Infertility is often experienced as emotionally challenging and demanding by women and men and may take a toll on the couple’s adjustment. Albeit this recognition, psychological support is still scarce around the world, with most patients reporting high levels of suffering during the infertility journey.
To better understand fertility patients’ experiences, Fertility Europe developed a survey asking about patients’ emotional experiences during infertility treatment and their accessibility to psychological support.
‘What we are going through is intense. And sometimes ‘we’ don’t see that ourselves. Because we chase a dream and put everything aside and roll on. And passing border after border. But I only found that out later. It can be very lonely and difficult with many emotions. Being strong isn’t always necessary and that’s okay too.’ – patient, Croatia
SUPPORT IS NOT OFFERED
The survey results show that fertility centres and clinics scarcely address the emotional burden of infertility patients. Indeed, in a startling revelation, 71.4% of patients reported that their clinics had never offered them psychological support, and 60.4% reported that any healthcare professional (doctor, nurse, etc.) at the clinic had never discussed psychosocial aspects during infertility treatment, ignoring what has been recommended by the ESHRE Guidelines for Routine Psychosocial Care in Infertility and Medically Assisted Reproduction – A Guide for Fertility Staff (2015).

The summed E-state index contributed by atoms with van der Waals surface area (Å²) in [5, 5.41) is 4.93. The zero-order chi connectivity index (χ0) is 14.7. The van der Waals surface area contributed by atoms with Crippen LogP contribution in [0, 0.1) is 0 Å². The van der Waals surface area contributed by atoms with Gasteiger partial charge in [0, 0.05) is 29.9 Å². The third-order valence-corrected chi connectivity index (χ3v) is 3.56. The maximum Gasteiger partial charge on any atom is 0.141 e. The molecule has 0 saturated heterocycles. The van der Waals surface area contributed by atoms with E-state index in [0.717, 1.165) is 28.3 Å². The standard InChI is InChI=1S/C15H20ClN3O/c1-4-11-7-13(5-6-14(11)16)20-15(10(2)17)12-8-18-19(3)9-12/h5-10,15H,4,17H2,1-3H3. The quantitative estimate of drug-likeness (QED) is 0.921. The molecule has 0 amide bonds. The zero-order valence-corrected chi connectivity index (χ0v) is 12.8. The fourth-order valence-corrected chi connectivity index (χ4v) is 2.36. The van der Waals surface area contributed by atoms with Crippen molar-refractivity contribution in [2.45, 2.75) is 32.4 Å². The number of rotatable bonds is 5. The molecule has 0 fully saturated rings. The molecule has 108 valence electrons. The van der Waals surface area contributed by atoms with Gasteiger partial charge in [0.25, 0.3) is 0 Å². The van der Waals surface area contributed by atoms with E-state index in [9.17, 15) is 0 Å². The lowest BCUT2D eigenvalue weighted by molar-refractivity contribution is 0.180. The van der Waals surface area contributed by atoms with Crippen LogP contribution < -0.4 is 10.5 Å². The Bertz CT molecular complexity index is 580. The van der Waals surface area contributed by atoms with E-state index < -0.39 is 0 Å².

The lack of support is in contradiction to the patient’s needs. Indeed, about 77.8% of fertility patients documented that they felt the need for psychological support, especially during the fertility treatment (48.8%) and after a negative outcome (unsuccessful treatment, miscarriage, failure to obtain gametes, 77.1%).
‘Support for patients is very necessary in addition to the treatment due to the stress that arises from having to miss work and from managing your day to day life with the sadness of infertility.’ – patient, Spain
The two main barriers to accessing psychological support were the lack of psychologists or counselors (33.9%) and the extra costs required (33.9%). Notwithstanding, it is also important to consider that the fear of stigma may be an important barrier, precluding patients from asking for psychological support. In fact, although 77.8% of the patients felt the need for emotional support, only 24.1% expressed this need to the clinic. The lack of accessibility to psychological support and the fact that in at least 30% of the cases, the patients had to pay extra for psychological support may partially explain why patients refrain from asking for psychological support. Indeed, when considering the patients who didn’t ask for psychological support, the majority (76%) reported that they didn’t know where to find it (31.6%), it was not available at the clinic (22.4%), or it was only available at an extra cost (22.8%).
‘The cost of support was too high, I was ashamed, I wanted to show that I can manage myself.’ – patient, Poland
HIGH DEMAND, LOW ACCESS
In conclusion, it is clear that there is a high demand for psychological support, but the lack of accessibility to psychological care precludes patients from benefiting from this support. The gap between patients’ needs and what the clinic offers is an issue that healthcare providers, clinics, and support organisations must urgently address if we want to help individuals and couples navigate the emotional hurdles of their fertility journeys, fostering hope and resilience along the way.
You can still fill out the survey and let us know about your experience of psychological support around infertility.
Mariana Moura Ramos, Ana Galhardo